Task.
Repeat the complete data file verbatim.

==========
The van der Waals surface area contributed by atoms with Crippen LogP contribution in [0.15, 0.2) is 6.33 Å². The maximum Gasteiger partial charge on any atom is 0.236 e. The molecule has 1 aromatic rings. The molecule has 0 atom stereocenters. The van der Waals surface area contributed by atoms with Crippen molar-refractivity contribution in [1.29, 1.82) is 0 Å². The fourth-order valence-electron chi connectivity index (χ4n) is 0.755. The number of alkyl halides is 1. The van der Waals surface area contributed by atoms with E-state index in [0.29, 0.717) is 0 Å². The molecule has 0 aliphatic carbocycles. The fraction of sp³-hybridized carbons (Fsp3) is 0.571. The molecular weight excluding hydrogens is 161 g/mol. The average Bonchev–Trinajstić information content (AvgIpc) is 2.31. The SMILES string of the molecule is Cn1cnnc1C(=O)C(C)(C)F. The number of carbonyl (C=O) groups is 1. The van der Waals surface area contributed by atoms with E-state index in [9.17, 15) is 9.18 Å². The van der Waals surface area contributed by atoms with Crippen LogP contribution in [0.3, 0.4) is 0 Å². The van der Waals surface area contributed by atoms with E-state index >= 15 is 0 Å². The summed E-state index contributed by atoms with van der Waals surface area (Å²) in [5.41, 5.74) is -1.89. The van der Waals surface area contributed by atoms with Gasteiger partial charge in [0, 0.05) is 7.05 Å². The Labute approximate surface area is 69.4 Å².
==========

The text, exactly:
The van der Waals surface area contributed by atoms with Crippen LogP contribution in [0.15, 0.2) is 6.33 Å². The maximum Gasteiger partial charge on any atom is 0.236 e. The molecule has 1 aromatic rings. The molecule has 0 atom stereocenters. The van der Waals surface area contributed by atoms with Crippen molar-refractivity contribution in [1.29, 1.82) is 0 Å². The fourth-order valence-electron chi connectivity index (χ4n) is 0.755. The number of alkyl halides is 1. The van der Waals surface area contributed by atoms with E-state index in [0.29, 0.717) is 0 Å². The molecule has 0 aliphatic carbocycles. The fraction of sp³-hybridized carbons (Fsp3) is 0.571. The molecular weight excluding hydrogens is 161 g/mol. The average Bonchev–Trinajstić information content (AvgIpc) is 2.31. The SMILES string of the molecule is Cn1cnnc1C(=O)C(C)(C)F. The number of carbonyl (C=O) groups is 1. The van der Waals surface area contributed by atoms with E-state index in [9.17, 15) is 9.18 Å². The van der Waals surface area contributed by atoms with Crippen LogP contribution in [0.3, 0.4) is 0 Å². The van der Waals surface area contributed by atoms with E-state index >= 15 is 0 Å². The summed E-state index contributed by atoms with van der Waals surface area (Å²) in [5.41, 5.74) is -1.89. The van der Waals surface area contributed by atoms with Gasteiger partial charge in [0, 0.05) is 7.05 Å². The Labute approximate surface area is 69.4 Å².